Luxury-goods market looking to get up from its knees

Ding Yining
The global luxury-goods market is set for its biggest decrease in more than two decades due to  travel restrictions and a hard economic recovery.
Ding Yining

The global luxury-goods market, once a barometer of thriving consumerism, is set for its biggest decrease in more than two decades as COVID-19 travel restrictions hinder tourism and the road to general economic recovery remains blurred.

A Bain & Co joint study with Italian industry group Fondazione Altagamma estimates that the worldwide markets for luxury goods will drop to 217 billion euros (US$263 billion) before recovering to 240-260 billion euros in 2021.

The full-year market plunge is estimated at between 21 percent and 25 percent, despite promising signs of recovery in the third quarter where lockdown measures were gradually lifted.

China, however, is not derailed from projections that it will become the biggest luxury-goods market by 2025. It is set to become the only country to end this year on a positive note, with a 45 percent rise to 44 billion euros in current exchange rates.

Hong Kong, Macau and Europe are expected to be the worst performers globally, reflecting the loss of tourist foot traffic.

"The ability of luxury brands to come out ahead is dependent on their capability to foresee customer trends in a timely manner and adjust to them," said Bruno Lannes, a Bain partner in Shanghai.

The return to pre-COVID-19 levels will likely occur sometime in 2022 or 2023, according to the consensus of more than 100 luxury-goods executives interviewed by Bain.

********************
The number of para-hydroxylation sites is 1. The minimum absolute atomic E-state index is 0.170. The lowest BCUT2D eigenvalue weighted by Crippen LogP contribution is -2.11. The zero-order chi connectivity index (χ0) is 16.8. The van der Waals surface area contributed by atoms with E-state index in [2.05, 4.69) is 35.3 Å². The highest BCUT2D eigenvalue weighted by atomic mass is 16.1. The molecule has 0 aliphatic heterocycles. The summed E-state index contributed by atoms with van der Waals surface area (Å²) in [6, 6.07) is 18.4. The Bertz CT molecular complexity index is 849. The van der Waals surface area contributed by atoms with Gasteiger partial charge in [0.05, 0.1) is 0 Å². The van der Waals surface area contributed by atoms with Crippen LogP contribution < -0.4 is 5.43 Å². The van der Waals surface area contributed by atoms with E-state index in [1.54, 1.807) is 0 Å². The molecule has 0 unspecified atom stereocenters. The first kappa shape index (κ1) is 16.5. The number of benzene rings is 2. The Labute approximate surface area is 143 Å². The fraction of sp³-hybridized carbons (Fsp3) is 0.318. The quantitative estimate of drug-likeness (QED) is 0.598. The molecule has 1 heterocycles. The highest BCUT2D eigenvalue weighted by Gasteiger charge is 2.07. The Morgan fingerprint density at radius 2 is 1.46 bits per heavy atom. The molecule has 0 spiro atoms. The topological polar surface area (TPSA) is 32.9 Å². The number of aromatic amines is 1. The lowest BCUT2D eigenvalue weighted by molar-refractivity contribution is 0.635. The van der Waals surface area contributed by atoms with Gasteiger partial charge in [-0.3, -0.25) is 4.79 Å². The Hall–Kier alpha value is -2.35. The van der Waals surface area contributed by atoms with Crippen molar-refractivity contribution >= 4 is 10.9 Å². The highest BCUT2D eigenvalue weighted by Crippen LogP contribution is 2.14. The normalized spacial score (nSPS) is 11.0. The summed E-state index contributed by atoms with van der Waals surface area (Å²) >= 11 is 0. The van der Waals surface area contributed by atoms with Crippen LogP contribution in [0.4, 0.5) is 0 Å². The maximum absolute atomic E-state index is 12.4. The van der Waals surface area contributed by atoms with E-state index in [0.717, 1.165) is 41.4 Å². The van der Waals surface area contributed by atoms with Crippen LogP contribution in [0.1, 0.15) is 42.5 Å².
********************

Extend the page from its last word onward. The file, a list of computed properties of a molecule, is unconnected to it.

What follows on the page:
The global consulting firm said it expects items such as fine art, luxury cars, private jets and yachts, fine wines and spirits, and gourmet food to recover at a faster pace than personal goods.

Like other retail industries, growth in online channels has accelerated during the pandemic, with future investment going to overhaul store formats, digital operations and logistics.

A separate report on the luxury market by Boston Consulting Group and Tencent Marketing Solution said online purchases in China increased to 30 percent of sales this year.

In China, consumers aged 30 years and younger accounted for over half of luxury-goods purchases for the first time, up from 42 percent in 2019.

Shoppers, the report said, are interested in the stories behind brands and in value for money. About 70 percent of luxury purchases were influenced by or came directly from brand recognition.

In China, premium handbag, makeup and skincare brands are increasingly relying on online channels to create brand awareness and expand market reach.

For Swiss-based luxury retailer Richemont, China sales in the six months ending on September 30 surged 78 percent at actual exchange rates, and online sales more than doubled, thanks to Tmall flagship stores.

Richemont and Chinese e-commerce giant Alibaba, owner of Tmall, announced last month they would each invest US$550 million in a new online designer-clothing venture with Farfetch.

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